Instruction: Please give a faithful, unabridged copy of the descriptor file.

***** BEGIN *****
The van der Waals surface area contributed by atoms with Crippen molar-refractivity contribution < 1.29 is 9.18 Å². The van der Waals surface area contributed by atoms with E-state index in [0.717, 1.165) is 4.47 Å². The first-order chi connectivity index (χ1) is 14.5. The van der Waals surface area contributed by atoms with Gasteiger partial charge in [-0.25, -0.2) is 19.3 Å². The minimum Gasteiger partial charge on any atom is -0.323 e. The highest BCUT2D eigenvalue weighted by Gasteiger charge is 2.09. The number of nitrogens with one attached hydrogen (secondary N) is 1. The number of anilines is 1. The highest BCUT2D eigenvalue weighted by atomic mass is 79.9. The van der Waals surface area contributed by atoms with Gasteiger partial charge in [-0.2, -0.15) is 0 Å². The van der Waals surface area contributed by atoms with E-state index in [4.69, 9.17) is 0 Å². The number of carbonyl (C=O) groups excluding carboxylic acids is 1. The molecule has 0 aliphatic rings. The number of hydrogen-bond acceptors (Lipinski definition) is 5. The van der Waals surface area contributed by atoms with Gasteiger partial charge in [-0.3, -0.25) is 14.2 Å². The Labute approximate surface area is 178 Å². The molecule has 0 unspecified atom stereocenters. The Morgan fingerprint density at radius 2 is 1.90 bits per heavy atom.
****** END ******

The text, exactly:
The van der Waals surface area contributed by atoms with Crippen molar-refractivity contribution < 1.29 is 9.18 Å². The van der Waals surface area contributed by atoms with E-state index in [0.717, 1.165) is 4.47 Å². The first-order chi connectivity index (χ1) is 14.5. The van der Waals surface area contributed by atoms with Gasteiger partial charge in [-0.25, -0.2) is 19.3 Å². The minimum Gasteiger partial charge on any atom is -0.323 e. The highest BCUT2D eigenvalue weighted by Gasteiger charge is 2.09. The number of nitrogens with one attached hydrogen (secondary N) is 1. The number of anilines is 1. The highest BCUT2D eigenvalue weighted by atomic mass is 79.9. The van der Waals surface area contributed by atoms with Gasteiger partial charge in [-0.2, -0.15) is 0 Å². The van der Waals surface area contributed by atoms with E-state index in [4.69, 9.17) is 0 Å². The number of carbonyl (C=O) groups excluding carboxylic acids is 1. The molecule has 0 aliphatic rings. The number of hydrogen-bond acceptors (Lipinski definition) is 5. The van der Waals surface area contributed by atoms with Gasteiger partial charge in [-0.3, -0.25) is 14.2 Å². The Labute approximate surface area is 178 Å². The molecule has 0 unspecified atom stereocenters. The Morgan fingerprint density at radius 2 is 1.90 bits per heavy atom.